Last week, USA Today published an article listing the 20 companies most profiting from war. They write:
Total arms sales among the world’s 100 largest defense contractors topped $398 billion in 2017 after climbing for the third consecutive year. Notably, Russia, one of the countries with the fastest growing militaries over the last decade, became the second largest arms-producing country, overtaking the United Kingdom for the first time since 2002. The United States’ position as the top arms-producing nation in the world remains unchanged, and for now unchallenged.
The article goes on to list the top 20 defense contractors, a list topped by Lockheed Martin:
Maryland-based Lockheed Martin, the largest defense contractor in the world, is estimated to have had $44.9 billion in arms sales in 2017 through deals with governments all over the world. The company drew public scrutiny after a bomb it sold to Saudi Arabia was dropped on a school bus in Yemen, killing 40 boys and 11 adults. Lockheed’s revenue from the U.S. government alone is well more than the total annual budgets of the IRS and the Environmental Protection Agency, combined.
Their list of twenty top war profiteers is limited to defense contractors. They don’t factor in companies like Halliburton, which (as of 2013) has made nearly $40 Billion in profits from the Iraq war.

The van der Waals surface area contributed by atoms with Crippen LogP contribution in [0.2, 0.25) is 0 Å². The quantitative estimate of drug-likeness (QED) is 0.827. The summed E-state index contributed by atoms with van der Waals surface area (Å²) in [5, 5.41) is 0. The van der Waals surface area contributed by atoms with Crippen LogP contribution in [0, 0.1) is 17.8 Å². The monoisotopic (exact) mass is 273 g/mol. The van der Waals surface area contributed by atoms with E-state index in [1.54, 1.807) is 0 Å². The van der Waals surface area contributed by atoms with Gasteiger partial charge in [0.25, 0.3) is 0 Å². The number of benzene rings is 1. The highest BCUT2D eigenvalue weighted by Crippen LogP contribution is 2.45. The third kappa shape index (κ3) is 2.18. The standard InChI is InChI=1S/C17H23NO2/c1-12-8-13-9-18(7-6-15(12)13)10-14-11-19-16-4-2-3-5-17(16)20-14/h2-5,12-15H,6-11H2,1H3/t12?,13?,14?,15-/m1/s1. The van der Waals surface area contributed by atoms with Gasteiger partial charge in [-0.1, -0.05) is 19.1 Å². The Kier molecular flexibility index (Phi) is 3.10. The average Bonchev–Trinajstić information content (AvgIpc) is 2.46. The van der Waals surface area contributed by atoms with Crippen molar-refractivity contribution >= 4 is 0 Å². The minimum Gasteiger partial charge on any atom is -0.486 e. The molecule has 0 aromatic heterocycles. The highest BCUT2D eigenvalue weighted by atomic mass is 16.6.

You know who else is profiting from war? You. If you invest your money through organizations like Thrivent Financial.
According to data gathered by dontbankonthebomb.com (a project of Nobel Peace Prize Laureate ICAN and PAX), Thrivent Financial, as of early 2018, had a total of $297 million invested into the military industrial complex. These companies include BAE Systems (which builds fighter-bombers, combat drones, nuclear submarines and nuclear missiles), Huntington Ingalls (which builds aircraft carriers), Lockhead Martin (the world’s largest defense contractor who builds, among other things, the Trident II DF nuclear missile), and Orbital ATK (which produces missiles, large-caliber ammunition, grenade launchers, and warheads).
Thrivent Financial is a Fortune 500 not-for-profit financial services organization headquartered in Minneapolis, Minnesota, and Appleton, Wisconsin and founded by Lutherans. Of course, the major financial service organizations (Berkshire Hathaway, Allianz, JP Morgan Chase, etc) are awash in war profiteering as well. Call me old-fashioned, but I expect more from organizations who link their mission exist to help Christians “be good stewards of the gifts God has given them“.
Our world is mired in violence. The United States has 800+ military bases in 80 countries. We are currently engaged in conflict zones in Niger, Uganda, Cameroon, Iraq, Afghanistan, Syria, Yemen, and more.
Are you, by investing with Thrivent Financial unwittingly participating in war profiteering?
Thrivent started as a Christian mutual aid organization but is now a Fortune 500 company making profits from death. How does this square with Jesus’ call to love our enemies, welcome the stranger, and serve “the least of these.”
And, while you’re at it, if you invest elsewhere, search them on dontbankonthebomb.com.
For deeper steps, visit ThriventDivest.com.